Meghan Markle sparks huge TV row as GMB presenter insists: 'She should be celebrated!'
Meghan Markle has received a negative backlash following her guest-edit of British Vogue’s September 2019 issue. Journalist Sally Jones claimed the Duchess of Sussex is “hypocritical in some of her stances”, while Good Morning Britain host Adil Ray contended she is “fantastic for the country” and should be “celebrated”. Ms Jones argued: “She’s potentially the most wonderful Princess, she’s got an awful lot of qualities, I think the problem is that she’s either not being well advised or she’s not listening to the advice.
“Because I think she does the sort of things which get up people’s nose, they think here’s a woman who’s a bit up herself.”
Mr Ray pointed out: “She talks about mental health, she goes out and does stuff for the Grenfell victims which is more than anybody has ever done in her world.”
Ms Jones claimed: “I think she’s extraordinary hypocritical in some of her stances.”
The Good Morning Britain presenter hit back: “I think we should be celebrating somebody like her, I think it’s fantastic for the country.”
READ MORE: How Piers Morgan ‘missed key detail’ about Vogue issue
Host Ranvir Singh intervened: “We can’t be sycophantic, the British public are never sycophantic about anybody, so we can’t be.”
Mr Ray explained: “I’m not saying we’re sycophantic, but I think we should be celebrating, it’s a fantastic moment.
“With what’s going on in Britain right now, with race and divide, we should be so delighted with what’s happening in our Royal Family.”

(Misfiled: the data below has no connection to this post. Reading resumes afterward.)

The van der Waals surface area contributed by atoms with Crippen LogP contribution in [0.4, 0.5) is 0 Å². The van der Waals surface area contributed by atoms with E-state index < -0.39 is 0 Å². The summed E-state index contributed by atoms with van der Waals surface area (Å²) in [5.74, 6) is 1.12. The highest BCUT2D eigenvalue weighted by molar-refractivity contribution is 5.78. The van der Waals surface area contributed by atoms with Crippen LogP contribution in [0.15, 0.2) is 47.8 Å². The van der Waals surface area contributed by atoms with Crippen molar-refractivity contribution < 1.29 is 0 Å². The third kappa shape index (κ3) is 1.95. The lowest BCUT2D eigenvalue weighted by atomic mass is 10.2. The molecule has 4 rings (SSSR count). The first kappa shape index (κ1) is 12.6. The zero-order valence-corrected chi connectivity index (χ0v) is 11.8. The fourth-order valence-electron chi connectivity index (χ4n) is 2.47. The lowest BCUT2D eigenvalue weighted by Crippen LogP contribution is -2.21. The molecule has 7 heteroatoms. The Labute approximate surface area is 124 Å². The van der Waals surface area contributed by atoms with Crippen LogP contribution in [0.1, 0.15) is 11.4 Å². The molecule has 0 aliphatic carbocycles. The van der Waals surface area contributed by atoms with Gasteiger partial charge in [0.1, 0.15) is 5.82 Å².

In a piece for The Times, Vogue editor-in-chief Edward Enninful revealed that Meghan was never truly interested in featuring on the magazine’s cover in the traditional sense.
Speaking to Helen Rumbelow, he claimed that Vogue “had something sketched out” and bosses were leaning towards a “cover photoshoot to promote one of Meghan’s favourite charities”.
Then, according to Meghan’s own account that features in the magazine, she sent Mr Enninful a text. She claims she “typed and deleted the question several times” until building up the courage to ask for what she really wanted.
The text reportedly read: “Instead of doing the cover, would you be open to me guest-editing your September issue?” As Ms Rumbelow notes, Meghan was “giving herself the editorial voice that other royal women, such as the Duchess of Cambridge, have chosen not to exercise”.
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However, the move was met with open arms by Mr Enninful, who described it as a “no-brainer” and claims the Duchess of Sussex “sees the world like an editor”.
Kate, meanwhile, was on the front cover of Vogue’s June 2016 edition – but unlike Meghan, she did not guest-edit it. Her appearance on the magazine cover was to mark the National Portrait Gallery’s Vogue exhibition for its centenary edition.
The Duchess of Cambridge also appeared in a 10-page shoot within the June 2016 issue, the first magazine shoot she ever consented to.
Meghan’s cover, in contrast, features a diverse range of 15 groundbreaking women including New Zealand’s Prime Minister Jacinda Ardern and teenage climate change activist Greta Thunberg.
Speaking about the project, Meghan Markle said: “These last seven months have been a rewarding process, curating and collaborating with Edward Enninful, British Vogue’s editor-in-chief, to take the year’s most-read fashion issue and steer its focus to the values, causes and people making impact in the world today.
“Through this lens, I hope you’ll feel the strength of the collective in the diverse selection of women chosen for the cover as well as the team of support I called upon within the issue to help bring this to light. I hope readers feel as inspired as I do, by the forces for change they’ll find within these pages.”
Both women follow in the footsteps of Princess Diana, who featured on the magazine’s front cover in 1981.